GARRY Lyon says he can empathise with James Hird's plight, after battling through his own mental demons in the public arena.
In a tell-all interview with Mike Sheahan, Lyon indicated he'd take a more "circumspect" approach to his radio and TV duties now that he understood what it was like to be under the media's glare.
"Oh, yeah, I do (empathise with James Hird)," Lyon told SEN Breakfast.
"The pressures that come with being a topic of interest - I'm not on that level, but I couldn't have coped.
"Thankfully no one knows where I live ... I wouldn't have been able to handle that at all and I was part of the media that was involved with that."
Hird was admitted to hospital earlier this month, after a suspected drug overdose. While Lyon made no mention of the Bombers' supplements scandal, he suggested he could understand how Hird's life could have unravelled so rapidly.
Lyon said he was amazed the former Essendon coach had the ability to address the media - who were often camped outside his house - and speak to them politely, while battling mental health issues.
By his own admission, Lyon conceded he had navigated through some "seriously dark times". And despite being back in the media, he said he was by no means over his depression.
While returning to work signalled he was out of his house-bound slump, it was just one step of many he still needed to take.
Regardless, Lyon said he suspected cynicism from certain camps, particularly those who believed his depression was a front for his relationship with Billy Brownless's ex-wife, Nicky.
"I'm back working, but I haven't got a handle on this by any stretch," Lyon said of his mental illness.
"You don't just get over depression, like, 'I'm fixed, I'm better'. The only thing I do know is you monitor it closely and have some procedures in place to shortcut where you have been."
Lyon confessed his most difficult times came at the end of 2015, when he was unable to get himself off the couch and out the door to Christmas events.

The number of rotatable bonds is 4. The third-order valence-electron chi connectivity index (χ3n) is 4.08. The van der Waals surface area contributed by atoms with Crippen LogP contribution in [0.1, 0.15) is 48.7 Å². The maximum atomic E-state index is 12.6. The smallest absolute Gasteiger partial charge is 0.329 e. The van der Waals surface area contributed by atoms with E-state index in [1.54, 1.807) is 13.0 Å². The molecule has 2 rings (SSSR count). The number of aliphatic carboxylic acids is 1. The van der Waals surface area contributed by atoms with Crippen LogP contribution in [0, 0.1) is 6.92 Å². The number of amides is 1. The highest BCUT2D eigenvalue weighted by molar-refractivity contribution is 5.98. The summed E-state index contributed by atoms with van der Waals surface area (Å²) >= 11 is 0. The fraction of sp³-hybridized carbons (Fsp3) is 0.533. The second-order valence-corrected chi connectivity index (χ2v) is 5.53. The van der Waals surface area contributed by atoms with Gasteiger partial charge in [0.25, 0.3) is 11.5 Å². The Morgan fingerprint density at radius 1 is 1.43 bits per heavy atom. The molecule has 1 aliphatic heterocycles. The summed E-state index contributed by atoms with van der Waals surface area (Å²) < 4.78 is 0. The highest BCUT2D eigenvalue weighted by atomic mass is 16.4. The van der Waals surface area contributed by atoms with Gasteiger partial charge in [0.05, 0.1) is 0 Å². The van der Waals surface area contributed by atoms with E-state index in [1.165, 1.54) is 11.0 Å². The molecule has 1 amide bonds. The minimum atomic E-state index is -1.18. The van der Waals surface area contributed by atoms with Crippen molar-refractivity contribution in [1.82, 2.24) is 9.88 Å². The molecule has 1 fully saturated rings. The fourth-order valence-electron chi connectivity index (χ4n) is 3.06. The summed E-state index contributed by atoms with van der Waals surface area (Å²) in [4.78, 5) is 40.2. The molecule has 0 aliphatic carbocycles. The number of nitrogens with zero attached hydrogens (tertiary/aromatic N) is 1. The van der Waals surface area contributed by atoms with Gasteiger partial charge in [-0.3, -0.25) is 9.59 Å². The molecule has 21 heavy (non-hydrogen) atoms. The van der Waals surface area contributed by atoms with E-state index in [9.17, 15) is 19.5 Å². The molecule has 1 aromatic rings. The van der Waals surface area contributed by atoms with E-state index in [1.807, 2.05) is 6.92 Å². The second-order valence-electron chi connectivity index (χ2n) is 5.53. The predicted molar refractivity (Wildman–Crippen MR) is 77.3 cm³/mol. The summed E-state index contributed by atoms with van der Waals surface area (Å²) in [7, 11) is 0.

Without the structure of his football duties, as well as the breakdown of his marriage, he struggled to find motivation, let alone pick up the phone and ask for help.
"I got myself into a hole. I couldn't get off the couch. I didn't want to face the day," Lyon said.
"It was the end of the football season at the end of 2015. Normally I'd be relishing a break and getting away, but I couldn't and didn't."
Only a few months later, Lyon's relationship with Brownless's ex-wife became public.
Lyon said he was still guilt-ridden for the impact the saga had had on his three boys, ex-wife Melissa and extended family.
"It's important I apologise publicly for the hurt they've been through," he said.
"I couldn't pick the phone up and say, 'I'm struggling'.
"Every day I didn't, it got harder to do. There were things that needed to happen and I couldn't do them.
"Everyone wants to be a hero to their kids, and they've only seen me in a light of ... doing what I do in the media ... So I try and shield them from (my) emotions because you don't want to worry about how they're feeling."
Work-life balance is a priority for Lyon, who now recognises that his workload and mental health are intrinsically linked.
He won't return to The Footy Show, but will take up hosting duties on a Monday night for Footy Classified, in conjunction with his morning radio show on SEN.
"This is very new age, but I'm looking for inner peace," Lyon said.
"Stepping back into this media world - which is as combative as playing footy at times - you think you need to fly the flag and take that up (sometimes). Balance is where we are at."
If you need help or are struggling with a mental health illness call Beyond Blue on 1300 224 636 or visit www.beyondblue.org.au, or call Lifeline on 13 11 14.
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